Highlight cells B2 through F2. You'll notice that in the lower-right corner of the selection there's a small black box; holding down your left mouse button, select the small black box and drag down (when your mouse is hovering over the correct place, it will turn into a 'plus' sign). As you drag down, you'll notice that a date will be displayed. Drag down until you get to 1/1/2036 and release the left mouse button. When you release the mouse button, all of the formulas that you wrote will be copied down to the bottom of the spreadsheet. You see some years labeled Leap. Those are the leap years.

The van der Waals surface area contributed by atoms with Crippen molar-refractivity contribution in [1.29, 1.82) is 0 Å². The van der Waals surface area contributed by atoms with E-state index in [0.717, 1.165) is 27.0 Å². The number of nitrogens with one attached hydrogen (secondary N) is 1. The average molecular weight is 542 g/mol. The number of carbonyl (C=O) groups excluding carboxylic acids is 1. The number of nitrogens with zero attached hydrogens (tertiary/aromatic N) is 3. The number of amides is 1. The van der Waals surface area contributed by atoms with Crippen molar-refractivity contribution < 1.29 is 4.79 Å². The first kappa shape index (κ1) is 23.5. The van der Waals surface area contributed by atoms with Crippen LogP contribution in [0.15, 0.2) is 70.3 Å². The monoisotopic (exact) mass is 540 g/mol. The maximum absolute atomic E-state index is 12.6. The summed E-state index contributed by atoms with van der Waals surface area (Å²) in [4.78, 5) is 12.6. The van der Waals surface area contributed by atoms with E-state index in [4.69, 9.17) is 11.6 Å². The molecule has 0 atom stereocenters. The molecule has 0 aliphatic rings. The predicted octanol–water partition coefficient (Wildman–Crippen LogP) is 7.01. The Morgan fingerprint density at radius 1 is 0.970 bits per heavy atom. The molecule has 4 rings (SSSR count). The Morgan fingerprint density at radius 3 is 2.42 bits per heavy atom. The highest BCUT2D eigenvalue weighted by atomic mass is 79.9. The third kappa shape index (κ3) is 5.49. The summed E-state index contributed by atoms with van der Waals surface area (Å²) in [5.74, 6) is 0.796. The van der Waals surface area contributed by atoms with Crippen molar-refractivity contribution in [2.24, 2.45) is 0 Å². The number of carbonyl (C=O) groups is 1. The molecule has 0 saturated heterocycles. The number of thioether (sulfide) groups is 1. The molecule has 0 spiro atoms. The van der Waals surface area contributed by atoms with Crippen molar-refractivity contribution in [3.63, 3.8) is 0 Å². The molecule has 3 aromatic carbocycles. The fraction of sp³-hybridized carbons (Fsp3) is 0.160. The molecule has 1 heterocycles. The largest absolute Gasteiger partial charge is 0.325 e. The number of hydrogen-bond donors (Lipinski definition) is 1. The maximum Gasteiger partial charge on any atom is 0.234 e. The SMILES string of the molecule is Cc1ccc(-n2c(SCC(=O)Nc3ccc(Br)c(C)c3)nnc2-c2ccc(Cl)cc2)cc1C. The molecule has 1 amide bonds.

## Step 9: Converting the Formulas to Values

In this step, we'll convert all of our formulas to values.

Move your cursor to cell A2. Holding down the Shift key, tap the End key then tap the Down arrow. Don't release the Shift key. You should now have all of the dates (down to 1/1/2036) highlighted. While still holding the Shift key down, press the Right arrow five times. You should now have cells A2 through F137 highlighted. Right-mouse inside the highlighted area. The border should change to a moving dotted line. Select Copy from the shortcut menu. Then, right mouse again, but this time select Paste Special, click on the Values radio button, and select OK. Check any cell that had a formula (like C2 or F2); the formula should have been replaced by the formula's result.

## Step 10: Sort the Year Types Together

Move your cursor to cell A2. Select Sort & Filter, then select Custom Sort. Sort by the Day (Sun=1) and Leap? columns. Click OK. Your data will be sorted so all of the Type 1 (week starts on Sunday, not a leap year) are together, et cetera.